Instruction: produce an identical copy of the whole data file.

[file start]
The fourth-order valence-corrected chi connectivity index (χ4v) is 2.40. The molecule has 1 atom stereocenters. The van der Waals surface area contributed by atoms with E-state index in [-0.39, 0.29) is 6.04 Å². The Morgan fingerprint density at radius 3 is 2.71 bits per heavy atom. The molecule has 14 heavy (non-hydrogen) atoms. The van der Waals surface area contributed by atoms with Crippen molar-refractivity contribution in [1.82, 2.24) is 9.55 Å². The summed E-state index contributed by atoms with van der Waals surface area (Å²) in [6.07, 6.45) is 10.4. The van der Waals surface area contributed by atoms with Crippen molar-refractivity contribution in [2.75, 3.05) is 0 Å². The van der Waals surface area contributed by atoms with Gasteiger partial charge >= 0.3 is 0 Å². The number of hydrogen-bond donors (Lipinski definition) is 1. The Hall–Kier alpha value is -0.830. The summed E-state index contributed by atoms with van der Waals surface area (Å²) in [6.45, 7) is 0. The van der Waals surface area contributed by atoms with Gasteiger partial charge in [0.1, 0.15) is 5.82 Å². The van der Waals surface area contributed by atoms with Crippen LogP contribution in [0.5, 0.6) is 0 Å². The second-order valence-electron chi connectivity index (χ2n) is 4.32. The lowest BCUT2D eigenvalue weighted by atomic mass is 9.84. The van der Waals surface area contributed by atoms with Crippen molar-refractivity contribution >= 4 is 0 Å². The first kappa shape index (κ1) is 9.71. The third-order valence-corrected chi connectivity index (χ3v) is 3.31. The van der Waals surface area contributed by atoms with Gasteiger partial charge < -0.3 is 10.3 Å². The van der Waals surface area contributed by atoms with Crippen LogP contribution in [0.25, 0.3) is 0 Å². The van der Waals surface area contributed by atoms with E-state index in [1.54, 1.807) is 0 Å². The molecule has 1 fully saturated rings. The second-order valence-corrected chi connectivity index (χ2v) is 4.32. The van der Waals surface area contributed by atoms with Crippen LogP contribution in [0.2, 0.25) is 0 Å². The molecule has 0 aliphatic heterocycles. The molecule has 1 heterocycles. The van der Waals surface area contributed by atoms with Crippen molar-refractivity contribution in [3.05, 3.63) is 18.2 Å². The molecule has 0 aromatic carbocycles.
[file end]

The fourth-order valence-corrected chi connectivity index (χ4v) is 2.40. The molecule has 1 atom stereocenters. The van der Waals surface area contributed by atoms with E-state index in [-0.39, 0.29) is 6.04 Å². The Morgan fingerprint density at radius 3 is 2.71 bits per heavy atom. The molecule has 14 heavy (non-hydrogen) atoms. The van der Waals surface area contributed by atoms with Crippen molar-refractivity contribution in [1.82, 2.24) is 9.55 Å². The summed E-state index contributed by atoms with van der Waals surface area (Å²) in [6.07, 6.45) is 10.4. The van der Waals surface area contributed by atoms with Crippen molar-refractivity contribution in [2.75, 3.05) is 0 Å². The van der Waals surface area contributed by atoms with Gasteiger partial charge >= 0.3 is 0 Å². The number of hydrogen-bond donors (Lipinski definition) is 1. The Hall–Kier alpha value is -0.830. The summed E-state index contributed by atoms with van der Waals surface area (Å²) in [6.45, 7) is 0. The van der Waals surface area contributed by atoms with Gasteiger partial charge in [0.1, 0.15) is 5.82 Å². The van der Waals surface area contributed by atoms with Crippen LogP contribution in [0.5, 0.6) is 0 Å². The second-order valence-electron chi connectivity index (χ2n) is 4.32. The lowest BCUT2D eigenvalue weighted by atomic mass is 9.84. The van der Waals surface area contributed by atoms with Crippen molar-refractivity contribution >= 4 is 0 Å². The first kappa shape index (κ1) is 9.71. The third-order valence-corrected chi connectivity index (χ3v) is 3.31. The van der Waals surface area contributed by atoms with Gasteiger partial charge < -0.3 is 10.3 Å². The van der Waals surface area contributed by atoms with Crippen LogP contribution in [0.25, 0.3) is 0 Å². The van der Waals surface area contributed by atoms with E-state index in [1.54, 1.807) is 0 Å². The molecule has 1 fully saturated rings. The second-order valence-corrected chi connectivity index (χ2v) is 4.32. The van der Waals surface area contributed by atoms with Crippen LogP contribution in [0.2, 0.25) is 0 Å². The molecule has 0 aliphatic heterocycles. The molecule has 1 heterocycles. The van der Waals surface area contributed by atoms with Crippen molar-refractivity contribution in [3.05, 3.63) is 18.2 Å². The molecule has 0 aromatic carbocycles.